Amid the manic hype of the so-called "EDM explosion," it is reassuring that DJs like Paul Oakenfold are still around.
As one of the founding fathers of trance, Oakenfold has proven to be a dance innovator for over 20 years, influencing the masses' conception of electronic music and contributing to the popular acceptance of the DJ as a legitimate artist.
In the run-up to Winter Music Conference and Miami Music Week, we here at Crossfade were lucky enough to speak with Oakenfold about his Miami visit, career highlights, and his Trance Mission.
Crossfade: What are Paul Oakenfold and Perfecto Records' big plans for WMC and MMW?
Paul Oakenfold: We're doing a modern-day twist on some classic trance's tracks at Space. When it comes to my set, I've been focusing on reintroducing some of the classic tracks to the current generation, those who are not familiar with trance. And instead of playing the old versions, I've reworked them into a 2014 production sound. These are not remixes. These are covers. We are doing everything from scratch.
Space is one of the best clubs not just in Miami, but in America. We're doing a big powerful night, which we do every year in here. It gives us a chance to showcase new and up and coming talent from the electronic world. Alongside myself is ATB, who is his own right is a tremendous talent. The whole idea of the night is for people to hear new music from various different genres.
Any new talent we should be keeping our eye on?
There's loads. For example, there's this DJ, Danny Howard. He's from Blackpool in England. He's one of the brightest stars when it comes to DJing. He's got his own show on Radio 1 and a show on Sirius in America. And he's gonna be performing at our event in Miami. He's definitely someone to watch out for.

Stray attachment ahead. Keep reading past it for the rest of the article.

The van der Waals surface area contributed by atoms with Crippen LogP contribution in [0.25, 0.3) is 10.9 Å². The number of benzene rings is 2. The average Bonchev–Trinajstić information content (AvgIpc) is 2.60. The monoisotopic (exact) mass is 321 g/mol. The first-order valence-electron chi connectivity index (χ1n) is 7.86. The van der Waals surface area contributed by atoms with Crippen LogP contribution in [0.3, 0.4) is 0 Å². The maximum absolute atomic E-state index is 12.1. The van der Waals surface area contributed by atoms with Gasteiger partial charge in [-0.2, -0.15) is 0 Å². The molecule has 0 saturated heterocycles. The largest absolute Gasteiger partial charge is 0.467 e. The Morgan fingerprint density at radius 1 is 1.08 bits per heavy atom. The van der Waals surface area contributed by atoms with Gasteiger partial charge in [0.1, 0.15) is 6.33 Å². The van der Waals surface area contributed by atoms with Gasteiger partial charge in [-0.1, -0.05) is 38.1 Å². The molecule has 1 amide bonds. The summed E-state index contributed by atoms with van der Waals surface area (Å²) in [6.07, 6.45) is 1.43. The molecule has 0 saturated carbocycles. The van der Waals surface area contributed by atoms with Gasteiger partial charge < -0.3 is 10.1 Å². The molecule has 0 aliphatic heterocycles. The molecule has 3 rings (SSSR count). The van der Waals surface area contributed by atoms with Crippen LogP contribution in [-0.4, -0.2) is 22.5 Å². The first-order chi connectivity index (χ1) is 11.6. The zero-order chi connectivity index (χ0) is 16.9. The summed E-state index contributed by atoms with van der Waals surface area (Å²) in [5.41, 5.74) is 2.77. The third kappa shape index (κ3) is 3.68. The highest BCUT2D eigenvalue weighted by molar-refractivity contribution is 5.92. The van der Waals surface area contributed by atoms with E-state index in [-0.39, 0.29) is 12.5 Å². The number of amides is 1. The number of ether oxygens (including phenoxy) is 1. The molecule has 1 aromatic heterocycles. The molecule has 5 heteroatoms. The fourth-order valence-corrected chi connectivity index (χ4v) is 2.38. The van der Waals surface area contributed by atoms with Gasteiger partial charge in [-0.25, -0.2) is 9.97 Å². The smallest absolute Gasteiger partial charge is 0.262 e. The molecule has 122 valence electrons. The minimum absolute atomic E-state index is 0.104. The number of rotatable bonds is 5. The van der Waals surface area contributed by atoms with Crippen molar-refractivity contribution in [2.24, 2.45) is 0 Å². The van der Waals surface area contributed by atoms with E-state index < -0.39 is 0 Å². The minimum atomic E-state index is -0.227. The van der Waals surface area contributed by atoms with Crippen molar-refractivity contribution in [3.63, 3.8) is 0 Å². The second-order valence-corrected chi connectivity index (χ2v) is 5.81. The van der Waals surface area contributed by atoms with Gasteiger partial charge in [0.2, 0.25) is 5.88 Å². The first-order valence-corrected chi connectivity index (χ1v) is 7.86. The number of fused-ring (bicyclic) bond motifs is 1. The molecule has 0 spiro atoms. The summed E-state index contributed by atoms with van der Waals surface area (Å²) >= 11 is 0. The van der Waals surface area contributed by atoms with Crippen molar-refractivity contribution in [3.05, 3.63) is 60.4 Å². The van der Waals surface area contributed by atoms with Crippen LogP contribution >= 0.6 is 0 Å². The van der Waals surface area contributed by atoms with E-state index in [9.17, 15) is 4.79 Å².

So do you think we're experiencing a second wave of trance?
Yes, it's definitely having a resurgence in America. Miami is a great city to see it happening. The Winter Music Conference you have over here is great for this. It's been there for many, many years. It's an important event on the calendar, it's the first event on the calendar. There's a lot of DJs who attend it. A lot of DJs who do their own parties, showcasing all their new music and the talent that's affiliated with it. It's going strong. I mean, it's probably the longest lasting music conference out there.
EDM in general seems to be bigger than ever at the moment in the States. Do you agree that America has been slower to catch on to trance?
I think because EDM in America has been very commercial, and America was introduced to it at a commercial level rather than the underground. I think now Americans are starting to dig a little deeper into the underground music.
See also: WMC and MMW 2014: A 282-Party Guide
Are you happy with the tag, "Godfather of Trance"?
No, not at all. I wouldn't call myself that. I wouldn't wanna be that really. I mean Sven Vath, if anyone, could take that title. For me, it's all about playing new music.
I want to take you back a bit. When you were in Ibiza in the late '80s, was there a particular moment when you realized that something special was happening there? Have there been any similar moments in your career?